- Research By Topic
- Student Programs
- Executive Programs
- GSB Social Innovators
- Community Engagement
- About CSI
Skip to Content
Change lives. Change organizations. Change the world.
You are missing some Flash content that should appear here! Perhaps your browser cannot display it, or maybe it did not initialize correctly.
In India and Africa, the frequent reuse of syringes leads to cross infection and death. In this audio interview with Sheela Sethuraman, Marc Koska, the winner of the 2008 Tech Award in health, discusses what led him to design and promote an auto-disable syringe that prevents reuse. He describes the financial underpinnings of Star Syringe, its campaign orientation, and how engineering teams assist licensees in setting up and improving the manufacturing process.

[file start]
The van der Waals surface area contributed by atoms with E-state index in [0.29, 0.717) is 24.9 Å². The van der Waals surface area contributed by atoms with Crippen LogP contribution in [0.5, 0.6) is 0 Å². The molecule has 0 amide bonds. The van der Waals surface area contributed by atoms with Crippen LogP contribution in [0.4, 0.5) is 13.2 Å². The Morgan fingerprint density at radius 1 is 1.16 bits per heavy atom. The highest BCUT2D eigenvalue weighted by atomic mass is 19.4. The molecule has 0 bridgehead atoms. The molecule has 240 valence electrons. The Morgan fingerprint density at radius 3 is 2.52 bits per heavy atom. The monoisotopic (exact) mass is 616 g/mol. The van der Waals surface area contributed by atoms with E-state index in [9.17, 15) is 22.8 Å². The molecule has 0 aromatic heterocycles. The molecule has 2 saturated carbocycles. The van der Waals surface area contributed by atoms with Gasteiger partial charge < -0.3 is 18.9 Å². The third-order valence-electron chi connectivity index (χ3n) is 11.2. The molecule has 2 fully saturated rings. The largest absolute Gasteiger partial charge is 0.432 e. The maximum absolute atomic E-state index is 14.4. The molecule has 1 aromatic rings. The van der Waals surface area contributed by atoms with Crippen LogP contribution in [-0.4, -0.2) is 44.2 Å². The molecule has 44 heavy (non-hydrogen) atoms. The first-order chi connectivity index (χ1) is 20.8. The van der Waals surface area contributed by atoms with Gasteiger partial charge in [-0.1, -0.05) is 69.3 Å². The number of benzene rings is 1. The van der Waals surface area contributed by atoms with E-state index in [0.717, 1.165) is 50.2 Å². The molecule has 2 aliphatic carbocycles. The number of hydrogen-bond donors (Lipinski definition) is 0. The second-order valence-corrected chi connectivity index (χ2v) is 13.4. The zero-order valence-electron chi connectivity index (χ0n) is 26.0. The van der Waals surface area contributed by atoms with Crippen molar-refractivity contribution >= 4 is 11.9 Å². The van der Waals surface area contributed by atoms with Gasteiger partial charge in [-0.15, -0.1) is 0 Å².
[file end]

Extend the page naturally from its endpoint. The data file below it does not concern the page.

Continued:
Marc Koska attended Stowe School in Buckingham, and then traveled for several years with a short period working in London. He skied, sailed and worked his way around Europe, the U.S. and the Caribbean. In the Caribbean he worked as a model maker of scenes of crime to be used in courts. In 1984, Koska started researching the problem of syringe reuse, which led to the formation of Star Syringe and the introduction of the K1 syringe. He has received many awards in recognition of this work. Most recently he was awarded the OBE in 2006.